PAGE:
The Nintendo Switch is, basically, a game console made out of smartphone parts. The quad-core Nvidia Tegra X1 ARM SoC would be right at home in a smartphone or tablet, along with the 4GB of RAM, a 720p touchscreen, and a 4310mAh battery. Really, the only things that make the Switch a game console are the sweet slide-on controllers and the fact that it is blessed by Nintendo, with actually good AAA games, ecosystem support, and developer outreach.
With such a close relation to smartphone hardware, it only makes sense that people would eventually load some smartphone software onto the Nintendo Switch—and around Ars, we've recently made everyone's favorite handheld run Android. Such a thing might sound like a hardware hacker's pipe dream, but thanks to work from a group called "Switchroot," you can now get a pretty good build of Android up and running on Nintendo's console.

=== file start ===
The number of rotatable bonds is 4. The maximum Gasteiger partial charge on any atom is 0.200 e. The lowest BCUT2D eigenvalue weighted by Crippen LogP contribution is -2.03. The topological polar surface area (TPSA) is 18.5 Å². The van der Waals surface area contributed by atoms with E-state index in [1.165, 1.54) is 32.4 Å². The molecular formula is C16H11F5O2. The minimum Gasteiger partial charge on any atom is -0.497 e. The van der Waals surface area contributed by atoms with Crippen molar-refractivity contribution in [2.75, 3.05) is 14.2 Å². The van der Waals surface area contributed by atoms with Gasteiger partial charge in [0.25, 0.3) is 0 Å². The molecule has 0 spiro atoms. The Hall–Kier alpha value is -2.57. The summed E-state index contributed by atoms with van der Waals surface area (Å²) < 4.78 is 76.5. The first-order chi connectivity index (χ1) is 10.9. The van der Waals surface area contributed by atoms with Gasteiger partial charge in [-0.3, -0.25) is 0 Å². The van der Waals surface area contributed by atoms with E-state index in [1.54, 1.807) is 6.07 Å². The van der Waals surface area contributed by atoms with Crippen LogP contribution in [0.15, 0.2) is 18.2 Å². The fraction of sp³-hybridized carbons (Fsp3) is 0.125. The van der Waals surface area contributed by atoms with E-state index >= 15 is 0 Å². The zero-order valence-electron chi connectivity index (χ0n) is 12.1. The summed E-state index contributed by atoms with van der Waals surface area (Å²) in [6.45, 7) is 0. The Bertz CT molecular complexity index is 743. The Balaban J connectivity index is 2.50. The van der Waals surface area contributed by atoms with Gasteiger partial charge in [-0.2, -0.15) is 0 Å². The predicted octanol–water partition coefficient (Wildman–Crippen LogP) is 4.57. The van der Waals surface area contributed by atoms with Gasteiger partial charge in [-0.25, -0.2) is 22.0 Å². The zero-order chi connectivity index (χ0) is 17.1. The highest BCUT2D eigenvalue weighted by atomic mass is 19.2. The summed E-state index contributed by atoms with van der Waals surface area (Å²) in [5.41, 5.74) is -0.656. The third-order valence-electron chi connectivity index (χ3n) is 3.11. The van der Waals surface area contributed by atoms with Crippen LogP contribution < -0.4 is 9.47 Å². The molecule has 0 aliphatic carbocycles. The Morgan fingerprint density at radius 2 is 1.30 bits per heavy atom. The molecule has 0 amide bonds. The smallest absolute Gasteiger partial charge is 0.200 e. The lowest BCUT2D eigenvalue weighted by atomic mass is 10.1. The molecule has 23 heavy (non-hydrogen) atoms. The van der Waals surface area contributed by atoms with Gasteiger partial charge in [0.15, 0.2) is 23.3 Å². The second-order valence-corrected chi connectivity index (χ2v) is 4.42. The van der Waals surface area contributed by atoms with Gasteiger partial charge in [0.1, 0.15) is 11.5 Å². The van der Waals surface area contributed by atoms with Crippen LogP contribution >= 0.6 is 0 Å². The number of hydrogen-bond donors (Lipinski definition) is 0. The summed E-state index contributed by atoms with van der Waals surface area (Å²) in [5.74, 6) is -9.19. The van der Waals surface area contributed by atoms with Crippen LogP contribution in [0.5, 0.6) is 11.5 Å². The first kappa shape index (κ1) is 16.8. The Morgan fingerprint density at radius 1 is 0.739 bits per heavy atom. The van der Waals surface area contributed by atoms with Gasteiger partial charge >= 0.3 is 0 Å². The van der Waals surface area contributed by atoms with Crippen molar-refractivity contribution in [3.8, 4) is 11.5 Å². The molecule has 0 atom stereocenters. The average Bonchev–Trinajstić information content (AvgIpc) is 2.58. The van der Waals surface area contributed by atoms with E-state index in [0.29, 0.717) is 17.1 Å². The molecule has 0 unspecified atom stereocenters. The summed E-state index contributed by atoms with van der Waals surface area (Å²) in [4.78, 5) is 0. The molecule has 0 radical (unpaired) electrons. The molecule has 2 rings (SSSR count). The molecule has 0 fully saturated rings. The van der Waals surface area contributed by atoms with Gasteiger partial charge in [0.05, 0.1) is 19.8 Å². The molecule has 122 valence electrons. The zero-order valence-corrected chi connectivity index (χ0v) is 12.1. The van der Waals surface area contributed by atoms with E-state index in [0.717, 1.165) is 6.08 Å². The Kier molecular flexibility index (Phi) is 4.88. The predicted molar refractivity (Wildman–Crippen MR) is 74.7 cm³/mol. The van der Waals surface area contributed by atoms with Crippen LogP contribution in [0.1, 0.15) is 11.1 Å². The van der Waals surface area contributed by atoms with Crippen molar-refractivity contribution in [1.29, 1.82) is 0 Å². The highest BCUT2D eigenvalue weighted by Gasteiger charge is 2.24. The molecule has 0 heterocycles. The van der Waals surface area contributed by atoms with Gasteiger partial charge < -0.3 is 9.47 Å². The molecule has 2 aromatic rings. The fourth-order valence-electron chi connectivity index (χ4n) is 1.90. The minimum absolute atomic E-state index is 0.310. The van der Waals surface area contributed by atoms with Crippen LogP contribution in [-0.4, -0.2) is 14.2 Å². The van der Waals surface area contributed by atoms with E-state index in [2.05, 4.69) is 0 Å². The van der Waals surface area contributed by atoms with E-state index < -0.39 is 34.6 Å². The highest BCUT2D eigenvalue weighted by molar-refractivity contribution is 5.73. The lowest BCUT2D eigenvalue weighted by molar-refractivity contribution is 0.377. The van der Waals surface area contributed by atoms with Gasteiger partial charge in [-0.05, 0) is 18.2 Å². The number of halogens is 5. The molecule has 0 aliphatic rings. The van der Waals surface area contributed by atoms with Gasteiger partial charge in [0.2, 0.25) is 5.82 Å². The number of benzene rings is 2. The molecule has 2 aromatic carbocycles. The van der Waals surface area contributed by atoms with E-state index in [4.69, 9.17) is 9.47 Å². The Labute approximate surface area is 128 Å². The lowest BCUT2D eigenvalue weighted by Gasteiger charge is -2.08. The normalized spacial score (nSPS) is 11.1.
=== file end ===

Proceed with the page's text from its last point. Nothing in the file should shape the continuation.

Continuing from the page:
A project like this is only possible thanks to two of the Internet's biggest hacking communities joining forces—you've got the best of the Nintendo Homebrew scene combining with the best of the Android custom ROM community. And as we recently discovered, getting Android running on the Switch is a whirlwind tour of huge community projects and discoveries all in the name of doing whatever you want with hardware you own.